As the cryptocurrency industry continues to grow and evolve, so do the potential risks and vulnerabilities. In order to stay ahead of the curve, many crypto firms are taking proactive steps to avoid exploits on their platforms. From implementing robust security measures to conducting regular audits, these firms are committed to ensuring the safety and security of their users. Recently, BitGo, a popular cryptocurrency wallet, has recently fixed a crucial vulnerability that could have potentially exposed the private keys of both retail and institutional users.
Fireblocks Becomes a Messiah for Bitgo
In December 2022, the cryptography research team at Fireblocks discovered a significant vulnerability in BitGo’s Threshold Signature Scheme (TSS) wallets. This flaw had the potential to expose the private keys of exchanges, banks, businesses, and platform users, and Fireblocks named it the BitGo Zero Proof Vulnerability.
The Fireblocks team revealed how it discovered the exploit by using a free BitGo account on the mainnet. By identifying a missing component of mandatory zero-knowledge proofs in BitGo’s ECDSA TSS wallet protocol, the team was able to expose the private key through a straightforward attack.
To mitigate the possibility of a single point of attack, industry-standard enterprise-grade cryptocurrency asset platforms utilize either multi-party-computation (MPC/TSS) or multi-signature technology. This involves distributing a private key among multiple parties to ensure security controls in case one party is compromised. This approach minimizes the risks associated with holding cryptocurrency assets and helps to avoid potential exploits.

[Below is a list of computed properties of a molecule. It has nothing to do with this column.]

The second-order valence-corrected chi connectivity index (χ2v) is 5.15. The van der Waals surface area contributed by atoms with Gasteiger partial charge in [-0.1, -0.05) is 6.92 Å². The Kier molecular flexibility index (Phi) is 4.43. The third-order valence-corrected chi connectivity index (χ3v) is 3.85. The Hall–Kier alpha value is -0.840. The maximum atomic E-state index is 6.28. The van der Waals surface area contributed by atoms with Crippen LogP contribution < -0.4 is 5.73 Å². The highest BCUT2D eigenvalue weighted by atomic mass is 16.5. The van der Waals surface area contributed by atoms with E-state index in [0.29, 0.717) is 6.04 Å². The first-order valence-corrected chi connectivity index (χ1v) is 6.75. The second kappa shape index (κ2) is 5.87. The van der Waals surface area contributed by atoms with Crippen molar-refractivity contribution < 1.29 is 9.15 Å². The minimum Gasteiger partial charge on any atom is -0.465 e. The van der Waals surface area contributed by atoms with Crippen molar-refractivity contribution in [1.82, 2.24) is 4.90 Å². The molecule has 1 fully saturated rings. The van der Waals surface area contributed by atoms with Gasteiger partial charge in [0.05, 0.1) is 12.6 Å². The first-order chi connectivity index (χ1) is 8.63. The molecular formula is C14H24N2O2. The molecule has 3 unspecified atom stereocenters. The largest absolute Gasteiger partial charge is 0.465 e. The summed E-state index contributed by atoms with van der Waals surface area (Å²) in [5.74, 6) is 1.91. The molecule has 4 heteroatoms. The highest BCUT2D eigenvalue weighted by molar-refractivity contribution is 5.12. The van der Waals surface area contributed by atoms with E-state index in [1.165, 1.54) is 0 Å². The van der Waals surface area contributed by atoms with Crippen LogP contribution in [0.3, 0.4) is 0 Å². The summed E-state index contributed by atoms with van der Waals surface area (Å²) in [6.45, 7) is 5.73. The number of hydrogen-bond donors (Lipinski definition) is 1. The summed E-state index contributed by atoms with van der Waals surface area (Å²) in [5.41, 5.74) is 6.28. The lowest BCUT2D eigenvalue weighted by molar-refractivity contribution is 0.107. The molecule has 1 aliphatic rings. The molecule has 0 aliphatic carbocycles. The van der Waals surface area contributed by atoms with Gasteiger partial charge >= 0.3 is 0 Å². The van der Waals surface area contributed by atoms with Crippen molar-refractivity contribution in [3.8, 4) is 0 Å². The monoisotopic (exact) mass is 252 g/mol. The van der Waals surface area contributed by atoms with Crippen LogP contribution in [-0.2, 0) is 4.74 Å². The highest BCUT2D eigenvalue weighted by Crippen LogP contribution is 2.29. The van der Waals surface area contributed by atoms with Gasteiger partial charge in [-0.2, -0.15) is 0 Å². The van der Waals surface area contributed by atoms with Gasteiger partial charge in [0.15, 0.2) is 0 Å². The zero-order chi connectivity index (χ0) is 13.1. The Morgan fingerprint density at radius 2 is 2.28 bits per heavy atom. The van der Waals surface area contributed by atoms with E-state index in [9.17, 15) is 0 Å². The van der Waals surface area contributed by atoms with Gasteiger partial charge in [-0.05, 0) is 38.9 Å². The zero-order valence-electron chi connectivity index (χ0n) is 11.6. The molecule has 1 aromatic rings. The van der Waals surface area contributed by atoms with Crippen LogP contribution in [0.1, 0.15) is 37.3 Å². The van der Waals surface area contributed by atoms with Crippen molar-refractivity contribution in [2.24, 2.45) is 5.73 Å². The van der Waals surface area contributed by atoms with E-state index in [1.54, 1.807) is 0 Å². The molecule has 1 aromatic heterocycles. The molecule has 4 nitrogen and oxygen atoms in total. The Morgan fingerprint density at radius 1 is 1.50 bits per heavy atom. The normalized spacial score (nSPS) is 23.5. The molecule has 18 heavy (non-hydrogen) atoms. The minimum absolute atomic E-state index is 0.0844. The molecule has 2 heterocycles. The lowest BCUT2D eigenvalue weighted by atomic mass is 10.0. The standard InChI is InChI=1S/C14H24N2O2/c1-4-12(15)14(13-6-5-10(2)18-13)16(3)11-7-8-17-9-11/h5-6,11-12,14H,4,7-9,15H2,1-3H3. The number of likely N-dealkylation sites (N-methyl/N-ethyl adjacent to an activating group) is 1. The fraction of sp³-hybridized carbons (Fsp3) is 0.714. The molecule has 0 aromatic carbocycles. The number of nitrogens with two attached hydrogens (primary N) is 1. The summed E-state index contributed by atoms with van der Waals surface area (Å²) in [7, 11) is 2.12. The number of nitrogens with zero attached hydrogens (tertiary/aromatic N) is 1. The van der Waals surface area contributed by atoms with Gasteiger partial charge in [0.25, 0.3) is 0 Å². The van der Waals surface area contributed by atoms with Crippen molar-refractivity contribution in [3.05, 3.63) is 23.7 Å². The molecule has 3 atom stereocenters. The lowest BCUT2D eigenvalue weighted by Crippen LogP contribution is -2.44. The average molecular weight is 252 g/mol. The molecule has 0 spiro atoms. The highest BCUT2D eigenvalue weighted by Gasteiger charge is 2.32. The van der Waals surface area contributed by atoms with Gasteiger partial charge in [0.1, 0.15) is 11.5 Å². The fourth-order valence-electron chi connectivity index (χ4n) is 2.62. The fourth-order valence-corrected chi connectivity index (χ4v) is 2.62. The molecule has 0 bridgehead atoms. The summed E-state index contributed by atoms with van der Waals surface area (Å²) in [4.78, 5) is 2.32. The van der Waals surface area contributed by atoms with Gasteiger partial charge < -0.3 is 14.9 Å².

Crypto Market Could Have Witnessed Another Exploit
Fireblocks demonstrated that both internal and external attackers could obtain full access to a private key through two methods.
First, a compromised client-side user could initiate a transaction to obtain a portion of the private key held in BitGo’s system. BitGo would then perform the signing computation and share information that leaks the BitGo key shard, potentially exposing the entire private key. The team said:
“The attacker can now reconstruct the full private key, load it in an external wallet and withdraw the funds immediately or at a later stage.”
The second scenario explores the possibility of an attack in case BitGo is compromised. In this scenario, the attacker would lie in wait for a customer to initiate a transaction and respond with a malicious value. This value would be used to sign the transaction using the customer’s key shard. By exploiting the response, the attacker would expose the user’s key shard and combine it with BitGo’s key shard to gain control of the wallet.
Fireblocks advises users to create new wallets and transfer funds from ECDSA TSS BitGo wallets before the patch, even though no attacks have been executed through this method.